What we eat, how much we exercise, how we react to stress, our family history, our blood pressure and whether or not we abuse tobacco, alcohol or other drugs has a direct impact on our heart and circulatory system. Often, the progression of heart disease can be arrested with a careful combination of medical attention and lifestyle changes.
While it remains controversial, one study has shown that some people have actually reversed partial coronary artery blockages by following a comprehensive program that addresses a person’s physical, mental, emotional and spiritual well-being.
The physical aspect of reversing heart disease involves diet and exercise. The reversal diet is very low in fat and it emphasizes whole grains, vegetables and fruits. Because the principle source of dietary cholesterol is animal foods, the reversal diet eliminates animal foods except egg whites and limits the amount of nonfat dairy products.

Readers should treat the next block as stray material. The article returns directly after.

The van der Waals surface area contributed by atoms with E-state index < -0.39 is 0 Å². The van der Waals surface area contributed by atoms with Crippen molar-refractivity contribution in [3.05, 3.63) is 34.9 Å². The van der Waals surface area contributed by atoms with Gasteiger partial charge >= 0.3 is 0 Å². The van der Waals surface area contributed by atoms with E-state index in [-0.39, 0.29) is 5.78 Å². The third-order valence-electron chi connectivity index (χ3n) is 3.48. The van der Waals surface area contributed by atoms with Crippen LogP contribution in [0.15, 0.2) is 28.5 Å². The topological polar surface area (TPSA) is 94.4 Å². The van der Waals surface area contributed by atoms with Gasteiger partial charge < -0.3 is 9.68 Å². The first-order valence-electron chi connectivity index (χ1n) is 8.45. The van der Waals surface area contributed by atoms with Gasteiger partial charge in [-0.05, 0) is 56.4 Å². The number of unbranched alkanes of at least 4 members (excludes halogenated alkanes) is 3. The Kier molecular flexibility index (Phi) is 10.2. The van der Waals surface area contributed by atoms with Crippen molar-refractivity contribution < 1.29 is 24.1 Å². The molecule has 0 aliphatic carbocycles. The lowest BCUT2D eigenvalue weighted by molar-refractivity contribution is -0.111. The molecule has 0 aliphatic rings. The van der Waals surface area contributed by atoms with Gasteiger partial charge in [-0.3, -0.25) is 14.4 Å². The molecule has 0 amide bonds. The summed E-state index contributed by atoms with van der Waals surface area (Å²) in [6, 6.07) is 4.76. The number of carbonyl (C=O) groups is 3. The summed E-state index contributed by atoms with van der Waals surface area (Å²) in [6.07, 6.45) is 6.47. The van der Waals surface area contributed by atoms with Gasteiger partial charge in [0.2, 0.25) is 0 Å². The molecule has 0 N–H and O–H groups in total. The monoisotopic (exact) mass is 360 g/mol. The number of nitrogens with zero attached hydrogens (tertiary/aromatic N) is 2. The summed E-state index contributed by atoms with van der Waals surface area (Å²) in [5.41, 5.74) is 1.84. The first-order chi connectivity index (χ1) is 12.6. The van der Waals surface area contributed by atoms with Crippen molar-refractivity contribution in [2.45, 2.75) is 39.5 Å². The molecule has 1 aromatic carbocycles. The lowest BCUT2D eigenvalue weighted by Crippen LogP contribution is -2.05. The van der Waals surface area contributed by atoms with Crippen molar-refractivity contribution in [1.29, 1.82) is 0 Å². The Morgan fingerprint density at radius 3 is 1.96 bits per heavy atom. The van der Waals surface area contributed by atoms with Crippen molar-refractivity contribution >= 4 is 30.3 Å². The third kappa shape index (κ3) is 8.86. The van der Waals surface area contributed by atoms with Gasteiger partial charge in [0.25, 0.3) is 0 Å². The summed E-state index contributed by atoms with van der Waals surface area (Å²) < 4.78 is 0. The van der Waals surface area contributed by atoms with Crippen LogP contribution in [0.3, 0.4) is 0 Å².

Exercise in moderation is another key to the reversal program. Moderate exercise delivers all the benefits of a more strenuous workout without as much risk as a high-intensity workout.
The mental and emotional aspect of reversing heart disease focuses on responding appropriately to stressful situations, knowing how to relax and reducing feelings of isolation by improving communication skills and getting involved with others.
The spiritual element of reversing heart disease uses meditation to quiet the mind and body and to experience feelings of inner peace and unity with the person’s concept of God or a higher force.
The program for reversing heart disease represents a radical change in lifestyle for many people. But people who make these radical changes can do more than just lower their risk for heart attack-they can dramatically improve the quality of their life.
To learn more about your personal risk factors for heart disease and how you can improve your health and your life, talk to your healthcare provider or contact a local chapter of the American Heart Association.